Failure Of A President

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An American President is responsible for everything his country does in time of war. He has been given extraordinary powers, and he is supposed to use them to win a victory. But that does not necessarily mean that he must exert constant, day-by-day control over the things his armies do. He controls high policy, which means that the victory which his armies win must at last be the kind of victory that will make his political aims secure, but he goes beyond that at his peril. Once he sees himself as primarily the strategist and the tactician, the man without whose consent no soldier may move, fire a musket, or button his coat, he begins to interfere with the experts who are supposed to be at his service but who must be allowed to achieve his aims in their own way.

The President, then, who is commander in chief, must understand and use his powers to the full, but he must not abuse them. Probably it is just as well that he usually is not a trained soldier himself; not being one, he is more likely to understand his own limitations. One of the fascinating aspects of the comparison between Davis and Lincoln is that Davis was a trained soldier and Lincoln was an unblemished amateur. Being a trained soldier, Davis tried to be a soldier, and the outcome was ruin for his cause. Being wholly untrained, Lincoln came before long to see that there were things he could not do, and so he let the soldiers do them. The result was victory.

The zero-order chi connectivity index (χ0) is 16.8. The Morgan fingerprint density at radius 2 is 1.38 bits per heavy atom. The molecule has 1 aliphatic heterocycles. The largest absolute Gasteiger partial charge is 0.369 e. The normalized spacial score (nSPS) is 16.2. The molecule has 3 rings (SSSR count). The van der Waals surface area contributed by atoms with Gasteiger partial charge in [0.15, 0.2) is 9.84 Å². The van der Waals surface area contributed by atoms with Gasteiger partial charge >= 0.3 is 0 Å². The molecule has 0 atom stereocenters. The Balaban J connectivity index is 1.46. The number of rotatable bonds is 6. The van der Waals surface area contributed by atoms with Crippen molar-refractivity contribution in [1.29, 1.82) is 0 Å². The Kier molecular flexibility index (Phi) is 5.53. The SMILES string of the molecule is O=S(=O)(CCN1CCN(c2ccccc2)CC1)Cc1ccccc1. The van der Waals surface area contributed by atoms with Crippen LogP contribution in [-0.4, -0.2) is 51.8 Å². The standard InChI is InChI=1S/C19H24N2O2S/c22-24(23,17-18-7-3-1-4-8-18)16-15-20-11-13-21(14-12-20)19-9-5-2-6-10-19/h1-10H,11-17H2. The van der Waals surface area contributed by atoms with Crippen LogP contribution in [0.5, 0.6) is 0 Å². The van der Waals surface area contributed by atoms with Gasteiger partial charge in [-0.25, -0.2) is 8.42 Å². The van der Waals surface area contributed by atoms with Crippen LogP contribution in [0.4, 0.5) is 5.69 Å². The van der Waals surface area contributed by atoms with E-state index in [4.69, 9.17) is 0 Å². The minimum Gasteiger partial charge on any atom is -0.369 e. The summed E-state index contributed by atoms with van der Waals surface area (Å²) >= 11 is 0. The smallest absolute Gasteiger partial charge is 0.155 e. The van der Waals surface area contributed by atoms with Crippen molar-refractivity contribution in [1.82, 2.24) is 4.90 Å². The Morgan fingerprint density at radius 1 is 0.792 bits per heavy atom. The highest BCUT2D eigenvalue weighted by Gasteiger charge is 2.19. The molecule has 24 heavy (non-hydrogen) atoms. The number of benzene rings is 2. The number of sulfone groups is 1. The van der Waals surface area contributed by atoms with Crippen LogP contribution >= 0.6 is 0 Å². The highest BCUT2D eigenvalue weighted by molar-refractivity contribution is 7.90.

Davis is a tragic and appealing figure in American history. He failed, mostly because the cards were stacked against him, but at least in part because he was too literal in his interpretation of the duties of the civilian commander in chief. Mr. Dowdey’s book makes an excellent companion piece to the study engineered by Mr. May.